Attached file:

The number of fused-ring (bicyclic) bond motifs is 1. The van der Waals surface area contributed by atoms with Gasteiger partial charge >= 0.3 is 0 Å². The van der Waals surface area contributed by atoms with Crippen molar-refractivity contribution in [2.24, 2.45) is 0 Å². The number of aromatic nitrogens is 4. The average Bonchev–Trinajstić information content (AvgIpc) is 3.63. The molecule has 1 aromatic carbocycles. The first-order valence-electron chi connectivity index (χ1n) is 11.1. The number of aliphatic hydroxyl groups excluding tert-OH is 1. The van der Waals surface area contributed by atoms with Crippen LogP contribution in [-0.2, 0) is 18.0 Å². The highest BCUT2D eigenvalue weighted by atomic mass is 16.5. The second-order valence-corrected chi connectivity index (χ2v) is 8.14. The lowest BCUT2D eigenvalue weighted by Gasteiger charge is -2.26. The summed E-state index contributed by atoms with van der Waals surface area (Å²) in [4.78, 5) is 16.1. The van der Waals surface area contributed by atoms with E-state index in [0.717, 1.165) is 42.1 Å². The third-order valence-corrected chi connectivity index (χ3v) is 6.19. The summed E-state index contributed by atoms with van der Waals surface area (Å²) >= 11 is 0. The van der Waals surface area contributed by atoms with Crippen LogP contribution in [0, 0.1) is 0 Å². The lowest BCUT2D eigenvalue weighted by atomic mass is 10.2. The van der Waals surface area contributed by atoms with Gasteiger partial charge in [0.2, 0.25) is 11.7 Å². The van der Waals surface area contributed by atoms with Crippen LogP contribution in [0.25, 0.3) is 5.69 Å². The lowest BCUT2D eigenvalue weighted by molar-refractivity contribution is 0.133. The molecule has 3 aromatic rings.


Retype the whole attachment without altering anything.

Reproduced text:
The number of fused-ring (bicyclic) bond motifs is 1. The van der Waals surface area contributed by atoms with Gasteiger partial charge >= 0.3 is 0 Å². The van der Waals surface area contributed by atoms with Crippen molar-refractivity contribution in [2.24, 2.45) is 0 Å². The number of aromatic nitrogens is 4. The average Bonchev–Trinajstić information content (AvgIpc) is 3.63. The molecule has 1 aromatic carbocycles. The first-order valence-electron chi connectivity index (χ1n) is 11.1. The number of aliphatic hydroxyl groups excluding tert-OH is 1. The van der Waals surface area contributed by atoms with Crippen LogP contribution in [-0.2, 0) is 18.0 Å². The highest BCUT2D eigenvalue weighted by atomic mass is 16.5. The second-order valence-corrected chi connectivity index (χ2v) is 8.14. The lowest BCUT2D eigenvalue weighted by Gasteiger charge is -2.26. The summed E-state index contributed by atoms with van der Waals surface area (Å²) in [4.78, 5) is 16.1. The van der Waals surface area contributed by atoms with E-state index in [0.717, 1.165) is 42.1 Å². The third-order valence-corrected chi connectivity index (χ3v) is 6.19. The summed E-state index contributed by atoms with van der Waals surface area (Å²) >= 11 is 0. The van der Waals surface area contributed by atoms with Crippen LogP contribution in [0, 0.1) is 0 Å². The lowest BCUT2D eigenvalue weighted by atomic mass is 10.2. The van der Waals surface area contributed by atoms with Gasteiger partial charge in [0.2, 0.25) is 11.7 Å². The van der Waals surface area contributed by atoms with Crippen LogP contribution in [0.25, 0.3) is 5.69 Å². The lowest BCUT2D eigenvalue weighted by molar-refractivity contribution is 0.133. The molecule has 3 aromatic rings.